Btu Buddy said, “That was a sure sign of overcharge. If you walk by a unit in hot and dry weather and see a big puddle, you should expect an overcharge on a capillary tube system. I can remember one time I was asked to quote doing the maintenance for an office building. I walked up on the roof and there were about 50 condensing units on the roof. The building manager was with me. I looked around and there were empty refrigerant cylinders all over the roof. Also, there were about 10 compressors that had been changed and were just sitting on the roof. I could tell that some very poor service had been performed on the place. As we walked around, I felt each suction line and observed the units. Many of them had large puddles of water under them and it was hot and dry. I explained to the manager what was going on and told him that before I could take over the maintenance, my technicians would need to get the system charges correct. It took two men four days just to regulate the charges to the correct charge. All of the preliminary diagnostics were done with looking and touching the system components.”
Bob said, “Boy, that seems like a lot of time.”
Btu Buddy said, “It was, but I was not willing to take over 50 systems that were out of order. The first thing that would have happened is our company would start getting the blame for the problems. I believed that the systems should be brought up to standard before we assumed the responsibility.”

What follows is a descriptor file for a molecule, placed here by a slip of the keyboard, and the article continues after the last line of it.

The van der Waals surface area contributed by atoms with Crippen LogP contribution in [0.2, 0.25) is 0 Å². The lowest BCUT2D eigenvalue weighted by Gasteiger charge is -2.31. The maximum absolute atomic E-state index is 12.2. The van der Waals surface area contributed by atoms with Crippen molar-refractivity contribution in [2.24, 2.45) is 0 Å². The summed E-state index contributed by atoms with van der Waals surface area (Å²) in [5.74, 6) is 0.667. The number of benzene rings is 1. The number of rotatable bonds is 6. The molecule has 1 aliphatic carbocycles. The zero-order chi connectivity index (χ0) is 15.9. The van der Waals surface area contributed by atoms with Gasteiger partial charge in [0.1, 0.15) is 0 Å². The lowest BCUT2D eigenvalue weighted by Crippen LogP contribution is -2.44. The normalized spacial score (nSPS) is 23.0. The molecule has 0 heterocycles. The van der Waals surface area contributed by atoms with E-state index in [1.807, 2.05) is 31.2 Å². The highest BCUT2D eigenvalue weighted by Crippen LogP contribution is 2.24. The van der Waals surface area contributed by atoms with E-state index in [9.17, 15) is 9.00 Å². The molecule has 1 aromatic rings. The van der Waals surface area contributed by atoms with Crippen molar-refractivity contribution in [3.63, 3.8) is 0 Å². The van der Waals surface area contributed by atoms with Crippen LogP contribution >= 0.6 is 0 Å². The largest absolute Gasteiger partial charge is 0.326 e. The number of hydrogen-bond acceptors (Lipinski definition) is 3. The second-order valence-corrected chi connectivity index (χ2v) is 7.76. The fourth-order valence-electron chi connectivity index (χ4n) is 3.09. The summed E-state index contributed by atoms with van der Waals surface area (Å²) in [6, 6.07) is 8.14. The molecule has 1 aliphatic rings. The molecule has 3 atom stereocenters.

Bob then said, “You didn’t mention what the liquid refrigerant getting back to the compressor could do.”
Btu Buddy said, “I was getting around to that. The liquid refrigerant that was flowing back to the compressor was probably wet gas. By that I mean there was not a steady stream, but just a trickle of liquid or a saturated gas mixture. If you were looking at it like it were water, you will notice that you cannot see water vapor in the air until it becomes saturated and then we call it fog. The small amount of liquid getting back to the compressor was mostly boiled to a vapor by the warm motor windings. If any of the liquid trickled back as real liquid, it would drop down in the oil. When the oil is mixed with liquid refrigerant, it will dilute the oil and it will not be a good lubricant. Long running times would eventually score the bearing surfaces due to poor lubrication.”
Bob then said, “You can really learn a lot about the system by looking and touching. The gauges will verify what you see and are used to tune the system to the best performance.”
Btu Buddy then said, “You are learning a lot from these calls. Keep up the good work.” Publication date: